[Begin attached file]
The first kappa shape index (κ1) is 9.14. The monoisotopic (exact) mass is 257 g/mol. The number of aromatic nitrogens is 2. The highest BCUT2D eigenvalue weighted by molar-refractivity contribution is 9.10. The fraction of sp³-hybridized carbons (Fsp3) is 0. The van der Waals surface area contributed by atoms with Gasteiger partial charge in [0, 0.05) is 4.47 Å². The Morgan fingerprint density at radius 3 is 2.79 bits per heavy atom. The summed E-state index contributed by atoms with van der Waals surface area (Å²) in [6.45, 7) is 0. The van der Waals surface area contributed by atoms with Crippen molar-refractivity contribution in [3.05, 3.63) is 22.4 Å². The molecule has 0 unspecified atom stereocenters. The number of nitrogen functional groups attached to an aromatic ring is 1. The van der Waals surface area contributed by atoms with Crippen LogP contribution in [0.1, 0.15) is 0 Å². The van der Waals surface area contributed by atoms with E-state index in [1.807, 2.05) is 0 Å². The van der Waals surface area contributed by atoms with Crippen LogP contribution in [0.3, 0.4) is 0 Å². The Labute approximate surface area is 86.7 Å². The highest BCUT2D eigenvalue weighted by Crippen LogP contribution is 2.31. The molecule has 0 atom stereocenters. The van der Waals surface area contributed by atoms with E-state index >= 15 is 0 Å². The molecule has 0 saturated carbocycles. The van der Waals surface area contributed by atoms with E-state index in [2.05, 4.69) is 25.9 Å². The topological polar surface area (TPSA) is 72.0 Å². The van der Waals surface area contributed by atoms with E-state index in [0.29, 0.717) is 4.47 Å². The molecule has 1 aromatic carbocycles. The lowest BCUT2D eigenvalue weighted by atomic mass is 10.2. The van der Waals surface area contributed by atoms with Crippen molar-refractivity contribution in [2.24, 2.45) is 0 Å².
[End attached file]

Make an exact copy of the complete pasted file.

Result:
The first kappa shape index (κ1) is 9.14. The monoisotopic (exact) mass is 257 g/mol. The number of aromatic nitrogens is 2. The highest BCUT2D eigenvalue weighted by molar-refractivity contribution is 9.10. The fraction of sp³-hybridized carbons (Fsp3) is 0. The van der Waals surface area contributed by atoms with Gasteiger partial charge in [0, 0.05) is 4.47 Å². The Morgan fingerprint density at radius 3 is 2.79 bits per heavy atom. The summed E-state index contributed by atoms with van der Waals surface area (Å²) in [6.45, 7) is 0. The van der Waals surface area contributed by atoms with Crippen molar-refractivity contribution in [3.05, 3.63) is 22.4 Å². The molecule has 0 unspecified atom stereocenters. The number of nitrogen functional groups attached to an aromatic ring is 1. The van der Waals surface area contributed by atoms with Crippen LogP contribution in [0.1, 0.15) is 0 Å². The van der Waals surface area contributed by atoms with E-state index in [1.807, 2.05) is 0 Å². The van der Waals surface area contributed by atoms with Crippen LogP contribution in [0.3, 0.4) is 0 Å². The Labute approximate surface area is 86.7 Å². The highest BCUT2D eigenvalue weighted by Crippen LogP contribution is 2.31. The molecule has 0 atom stereocenters. The van der Waals surface area contributed by atoms with E-state index >= 15 is 0 Å². The molecule has 0 saturated carbocycles. The van der Waals surface area contributed by atoms with E-state index in [2.05, 4.69) is 25.9 Å². The topological polar surface area (TPSA) is 72.0 Å². The van der Waals surface area contributed by atoms with E-state index in [0.29, 0.717) is 4.47 Å². The molecule has 1 aromatic carbocycles. The lowest BCUT2D eigenvalue weighted by atomic mass is 10.2. The van der Waals surface area contributed by atoms with Crippen molar-refractivity contribution in [2.24, 2.45) is 0 Å².